Column: The atrocities of the Canadian seal hunt
Published 10:58 am, Saturday, April 26, 2014
I love spring. The weather is beautiful and the crocuses are poking up in my garden. But every year at this time I become very unhappy because spring means the start of the Canadian seal slaughter.
This year, the Canadian government will not only subsidize this largest slaughter of marine mammals in the world with taxpayer dollars, but it has also set the total allowable catch at a mind-boggling 400,000 seals. The young seals are smashed over the head by the fishermen and often skinned alive. Even though the market for seal pelts is closed in the United States, in most of Europe, Russia and Taiwan, the pelts are stacked up in warehouses hoping for buyers. It is a dying industry.
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The Humane Society of the United States and Humane Society International have fought tirelessly to end the hunt. And they have been successful. The Canadian government is fighting a World Trade Organization decision to uphold a European Union ban on the sale of seal products. The Canadian Seafood Boycott has attracted the support of world famous chefs like Mario Batali and Cat Cora as well as chains such as Legal Sea Foods, Whole Foods and Trader Joe's.
There is a simple answer to these atrocities -- a buyback of the sealers' licenses by the Canadian government. Fishermen participating in the seal hunt face dangerous conditions as ice floes melt rapidly due to climate change. They also are not earning any money as the price of pelts plummets. I believe that they would welcome an opportunity to say goodbye to an archaic industry that the majority of Canadians oppose.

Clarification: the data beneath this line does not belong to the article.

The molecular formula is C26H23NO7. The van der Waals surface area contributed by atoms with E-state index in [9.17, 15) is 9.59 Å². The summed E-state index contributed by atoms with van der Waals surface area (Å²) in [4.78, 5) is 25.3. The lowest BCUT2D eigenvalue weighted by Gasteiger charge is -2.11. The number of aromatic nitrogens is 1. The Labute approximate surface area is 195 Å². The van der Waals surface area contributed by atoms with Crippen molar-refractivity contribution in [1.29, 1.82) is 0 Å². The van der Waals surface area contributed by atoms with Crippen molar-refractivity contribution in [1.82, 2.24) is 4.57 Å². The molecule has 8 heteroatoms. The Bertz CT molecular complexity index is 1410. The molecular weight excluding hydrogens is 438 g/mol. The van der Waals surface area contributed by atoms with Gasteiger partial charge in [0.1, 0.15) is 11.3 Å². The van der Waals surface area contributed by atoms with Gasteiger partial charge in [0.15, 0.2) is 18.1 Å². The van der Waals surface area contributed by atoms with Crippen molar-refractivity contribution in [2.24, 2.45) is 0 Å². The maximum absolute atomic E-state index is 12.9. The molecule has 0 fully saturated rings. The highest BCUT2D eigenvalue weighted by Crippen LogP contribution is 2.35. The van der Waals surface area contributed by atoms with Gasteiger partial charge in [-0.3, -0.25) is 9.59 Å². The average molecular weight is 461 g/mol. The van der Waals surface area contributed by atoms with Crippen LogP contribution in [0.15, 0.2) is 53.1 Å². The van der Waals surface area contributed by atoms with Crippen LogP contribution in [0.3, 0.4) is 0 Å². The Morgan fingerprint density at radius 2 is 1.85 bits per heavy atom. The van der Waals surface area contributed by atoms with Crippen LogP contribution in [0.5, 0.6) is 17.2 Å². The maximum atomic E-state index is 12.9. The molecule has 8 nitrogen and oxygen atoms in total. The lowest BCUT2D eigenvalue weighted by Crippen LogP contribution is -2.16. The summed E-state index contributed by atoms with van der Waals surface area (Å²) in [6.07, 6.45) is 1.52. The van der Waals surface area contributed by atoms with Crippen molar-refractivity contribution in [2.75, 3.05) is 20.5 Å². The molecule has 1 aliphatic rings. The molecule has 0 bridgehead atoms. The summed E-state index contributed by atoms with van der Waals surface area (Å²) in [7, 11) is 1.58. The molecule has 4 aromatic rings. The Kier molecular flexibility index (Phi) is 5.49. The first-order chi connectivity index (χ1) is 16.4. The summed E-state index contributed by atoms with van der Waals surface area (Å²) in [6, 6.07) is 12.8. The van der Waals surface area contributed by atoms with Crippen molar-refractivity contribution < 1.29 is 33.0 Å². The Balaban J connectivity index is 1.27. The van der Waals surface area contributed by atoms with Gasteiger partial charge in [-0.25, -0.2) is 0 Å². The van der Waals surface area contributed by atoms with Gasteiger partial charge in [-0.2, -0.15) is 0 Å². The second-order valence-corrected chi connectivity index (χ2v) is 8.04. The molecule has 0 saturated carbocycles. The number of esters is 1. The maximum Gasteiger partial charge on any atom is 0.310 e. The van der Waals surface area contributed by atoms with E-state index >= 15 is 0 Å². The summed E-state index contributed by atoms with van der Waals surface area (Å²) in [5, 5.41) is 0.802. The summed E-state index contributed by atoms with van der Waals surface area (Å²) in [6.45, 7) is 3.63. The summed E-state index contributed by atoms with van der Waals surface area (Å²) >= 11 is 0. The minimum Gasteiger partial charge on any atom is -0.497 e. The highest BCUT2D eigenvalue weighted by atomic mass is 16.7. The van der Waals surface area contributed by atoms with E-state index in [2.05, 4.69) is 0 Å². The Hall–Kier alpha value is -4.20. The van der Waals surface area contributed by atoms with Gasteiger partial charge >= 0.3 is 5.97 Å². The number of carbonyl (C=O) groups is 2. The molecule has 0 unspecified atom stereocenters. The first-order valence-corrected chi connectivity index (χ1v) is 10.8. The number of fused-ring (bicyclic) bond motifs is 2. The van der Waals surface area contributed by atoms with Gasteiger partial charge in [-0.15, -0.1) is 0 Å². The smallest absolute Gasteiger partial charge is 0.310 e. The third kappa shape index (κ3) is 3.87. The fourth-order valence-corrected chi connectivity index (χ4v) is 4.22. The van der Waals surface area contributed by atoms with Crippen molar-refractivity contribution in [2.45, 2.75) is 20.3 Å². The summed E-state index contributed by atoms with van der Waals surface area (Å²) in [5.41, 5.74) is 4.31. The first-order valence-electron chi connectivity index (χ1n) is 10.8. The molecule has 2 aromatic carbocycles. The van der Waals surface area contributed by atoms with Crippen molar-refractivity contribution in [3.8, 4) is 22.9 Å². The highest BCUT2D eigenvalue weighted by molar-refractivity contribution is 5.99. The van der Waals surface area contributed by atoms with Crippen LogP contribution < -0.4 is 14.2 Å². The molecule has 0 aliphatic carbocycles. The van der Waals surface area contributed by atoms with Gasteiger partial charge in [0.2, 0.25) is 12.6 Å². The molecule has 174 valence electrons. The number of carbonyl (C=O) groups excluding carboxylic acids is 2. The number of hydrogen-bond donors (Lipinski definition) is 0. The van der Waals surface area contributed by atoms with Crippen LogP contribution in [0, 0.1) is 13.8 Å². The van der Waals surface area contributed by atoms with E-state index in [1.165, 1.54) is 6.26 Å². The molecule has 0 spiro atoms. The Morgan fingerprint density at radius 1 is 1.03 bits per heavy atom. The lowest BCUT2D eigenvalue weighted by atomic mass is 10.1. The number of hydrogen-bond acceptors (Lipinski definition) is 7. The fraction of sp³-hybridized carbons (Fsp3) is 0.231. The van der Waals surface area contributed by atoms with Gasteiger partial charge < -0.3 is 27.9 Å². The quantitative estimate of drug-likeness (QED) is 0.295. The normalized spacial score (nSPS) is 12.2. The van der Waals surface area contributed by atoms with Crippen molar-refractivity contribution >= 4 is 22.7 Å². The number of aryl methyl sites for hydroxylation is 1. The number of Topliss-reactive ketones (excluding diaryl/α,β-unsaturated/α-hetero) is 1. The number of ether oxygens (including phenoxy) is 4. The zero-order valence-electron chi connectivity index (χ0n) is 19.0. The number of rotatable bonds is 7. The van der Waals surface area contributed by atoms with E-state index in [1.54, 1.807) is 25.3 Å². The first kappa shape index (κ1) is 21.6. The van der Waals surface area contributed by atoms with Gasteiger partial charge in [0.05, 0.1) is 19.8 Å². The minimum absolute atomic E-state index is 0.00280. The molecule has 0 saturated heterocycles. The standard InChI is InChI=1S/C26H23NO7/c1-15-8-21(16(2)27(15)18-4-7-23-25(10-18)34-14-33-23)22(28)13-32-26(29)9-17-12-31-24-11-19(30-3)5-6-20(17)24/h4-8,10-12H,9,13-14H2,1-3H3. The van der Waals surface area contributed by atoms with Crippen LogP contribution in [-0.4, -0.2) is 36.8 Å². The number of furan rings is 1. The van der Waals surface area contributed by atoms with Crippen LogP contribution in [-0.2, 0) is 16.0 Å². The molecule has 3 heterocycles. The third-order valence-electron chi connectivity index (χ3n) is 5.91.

The horrific videos and photos of the seal hunt coming out of Canada once again tarnish the reputation of the country. More than 8,000 seals have been killed so far in vain because there is no longer a market for seal products.
Five years ago, I offered the Canadian government $16 million to shut down the hunt. While my offer received international media coverage, I couldn't get a meeting with anyone in the government. I have tried again to no avail.
Canadians deserve better from their government. Think twice about spending your tourism dollars in a nation that sanctions such blatant cruelty of defenseless creatures.
Cathy Kangas is a member of the board of directors of the Humane Society of the United States. She can be reached at email@example.com.